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Mortgage Defaults

What Should You Do if Your Mortgage Defaults

What Should You Do if Your Mortgage Defaults

Mortgages are considered to be in default when they have not been paid by the mortgagee. A defaulted mortgage has a negative effect not only on he existing mortgage but also on any future mortgage applications as well as credit applications. Mortgages in default can cause the person to lose their property to the mortgagor due to their failure of payment, and have serious consequences for the future of that person.
Like most “loans”, mortgages have a set date for the payments to be made on them towards the entire amount owed. These dates are usually  the same ones every month, and will be specified when the mortgage is first obtained and signed. Similar to certain credit accounts and payments, the due date will include a grace period which will give a little “breathing room” to the mortgagee in case they do not acquire the funds by the given date, or happen to forget to make a payment on time. When dealing with most credit accounts a grace period generally consists of a few days, usually 5. 
However, with mortgages, the grace period can be as long as a week, or two depending on the specifications made. Once a month’s time has passed past the due date and no payments have been made, the mortgage will be considered to be in default. This can seriously damage one’s credit score instantly, and it will be recorded by a credit agency on a credit report for the mortgagee. All this being the damage it can do on a person’s credit reputation, but not counting in the late fees that one can also face for failed payments, and even fees to get the account out of default. If a certain period of time passes with the account being in default, and no attempt of payment has been made, the mortgagor can hand over the account to a collections agency. 
This agency will contact the debtor and attempt to collect on that debt as rapidly as possible, usually without any sort of flexibility in payments. This is due to the fact that all the agency wants to accomplish, is collect on the money owed for the mortgage company or bank as soon as possible. In turn the person owing the money should want to get their account out of default and bring it back to current in the same time restraint. After a period of 2-3 months of an account being in default, a bank will begin its foreclosure process by taking the necessary steps to notify the debtor. First they will sent notices in regards to the account being in default to provide the debtor with an opportunity of paying all of their missed payments right away. If this is not done, the bank will then take over the property.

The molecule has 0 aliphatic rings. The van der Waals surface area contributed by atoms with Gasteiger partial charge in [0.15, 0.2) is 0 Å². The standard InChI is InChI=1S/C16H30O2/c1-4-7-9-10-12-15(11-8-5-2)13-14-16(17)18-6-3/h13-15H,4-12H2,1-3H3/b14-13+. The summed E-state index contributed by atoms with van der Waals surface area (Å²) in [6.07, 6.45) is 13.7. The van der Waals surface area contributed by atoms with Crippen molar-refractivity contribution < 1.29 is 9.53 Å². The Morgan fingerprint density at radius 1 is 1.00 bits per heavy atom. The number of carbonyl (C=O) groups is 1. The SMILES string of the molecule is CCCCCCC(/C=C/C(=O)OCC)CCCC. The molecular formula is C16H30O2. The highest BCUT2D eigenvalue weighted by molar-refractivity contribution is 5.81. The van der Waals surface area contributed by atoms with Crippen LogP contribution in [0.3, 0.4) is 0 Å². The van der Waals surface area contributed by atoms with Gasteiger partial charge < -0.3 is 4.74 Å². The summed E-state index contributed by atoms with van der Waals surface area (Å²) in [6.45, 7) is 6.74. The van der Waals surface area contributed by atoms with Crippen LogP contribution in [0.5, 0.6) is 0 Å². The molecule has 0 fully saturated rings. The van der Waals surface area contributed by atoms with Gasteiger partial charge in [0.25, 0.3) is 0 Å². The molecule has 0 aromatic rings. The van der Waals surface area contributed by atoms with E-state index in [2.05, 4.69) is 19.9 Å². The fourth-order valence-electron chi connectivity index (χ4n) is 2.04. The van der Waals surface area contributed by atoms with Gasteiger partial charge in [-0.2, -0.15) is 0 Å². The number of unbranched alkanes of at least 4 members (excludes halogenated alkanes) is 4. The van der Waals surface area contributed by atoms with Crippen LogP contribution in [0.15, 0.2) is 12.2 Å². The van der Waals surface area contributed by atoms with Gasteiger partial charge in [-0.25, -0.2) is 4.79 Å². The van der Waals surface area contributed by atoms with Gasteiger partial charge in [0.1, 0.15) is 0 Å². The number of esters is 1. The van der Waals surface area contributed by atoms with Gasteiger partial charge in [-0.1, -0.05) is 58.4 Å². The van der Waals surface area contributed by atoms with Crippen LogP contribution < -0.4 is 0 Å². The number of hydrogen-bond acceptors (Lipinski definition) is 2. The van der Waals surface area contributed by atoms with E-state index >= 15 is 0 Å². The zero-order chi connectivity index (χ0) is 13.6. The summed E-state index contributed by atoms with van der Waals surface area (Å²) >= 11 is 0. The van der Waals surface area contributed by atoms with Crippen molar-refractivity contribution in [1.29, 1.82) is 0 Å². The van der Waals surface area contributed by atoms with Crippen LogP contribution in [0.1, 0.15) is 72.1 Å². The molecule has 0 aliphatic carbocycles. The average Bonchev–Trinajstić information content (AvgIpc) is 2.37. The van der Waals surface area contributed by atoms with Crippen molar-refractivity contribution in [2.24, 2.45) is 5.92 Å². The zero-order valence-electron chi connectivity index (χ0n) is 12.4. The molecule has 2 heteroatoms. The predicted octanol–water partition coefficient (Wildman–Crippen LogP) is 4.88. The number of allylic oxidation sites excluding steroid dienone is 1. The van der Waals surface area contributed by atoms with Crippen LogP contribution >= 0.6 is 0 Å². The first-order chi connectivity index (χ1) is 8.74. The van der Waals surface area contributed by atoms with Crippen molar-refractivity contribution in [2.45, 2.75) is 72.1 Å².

Once a bank has acquired a property through foreclosure, they may choose to sell that property at an auction. The bank must enlist a public notification providing details of the foreclosure once this has happened prior to the auction. The debtor may have the opportunity to buy the property back at the auction before it goes public, if they can come up with the amount priced for the house in cash currency and purchase it on the spot. Mortgage defaults should be avoided at all costs, and people in danger of such action should seek financial counseling immediately before the issue worsens.
Legal Remedies for Lender
The lender involved in a loan is protected in the recuperation of their funds through many laws and guidelines. These details are included in the mortgages themselves outlining the payment options, as well as penalties involved in missed payments. The security of a mortgage allows the lender to hold onto a form of collateral as they oversee the payments being made towards their debt. This collateral may be used against the borrower should they choose not to pay back the amount owed in due time, or at all. The title of a property is held through a lender or a trustee established by the lender, in case the borrower does not make payments on their loan. In the event the account goes unpaid for a specified period of time, the lender or trustee has the right to sell the title of the property (belonging to the borrower) to collect the funds owed to them by that person. There may also be fines and penalties associated with late and missed payments, as well as to bringing the account to good standing.

Legal Remedies for Borrower 

The borrower in a loan is protected by a series of four laws that prevent any wrongdoing by the lender towards the borrower themselves, the debt, or their credit. These acts are meant to fully disclose any information involving the mortgage to the borrower ahead of time, and not being surprised with hidden information later. This information can deal with the fees associated with closing a mortgage, in an estimated amount, as well as the percentage rate imposed on the mortgage.  The percentage rate must be clearly stated under the law, with any circumstances or pertaining changes, as well as how the payments will be made and their due date. 
The remaining laws also protect the borrower from being discriminated against by a lender, and denied a loan. This disallows any lender from refusing credit loans to people due to their race, religion, sex, etc… Also, the final law states that the borrower has the same right to view their credit information as the lender uses to establish their approval or disapproval of a credit loan. This can relate to a credit report, score, and any information that is entitled by such a report. 
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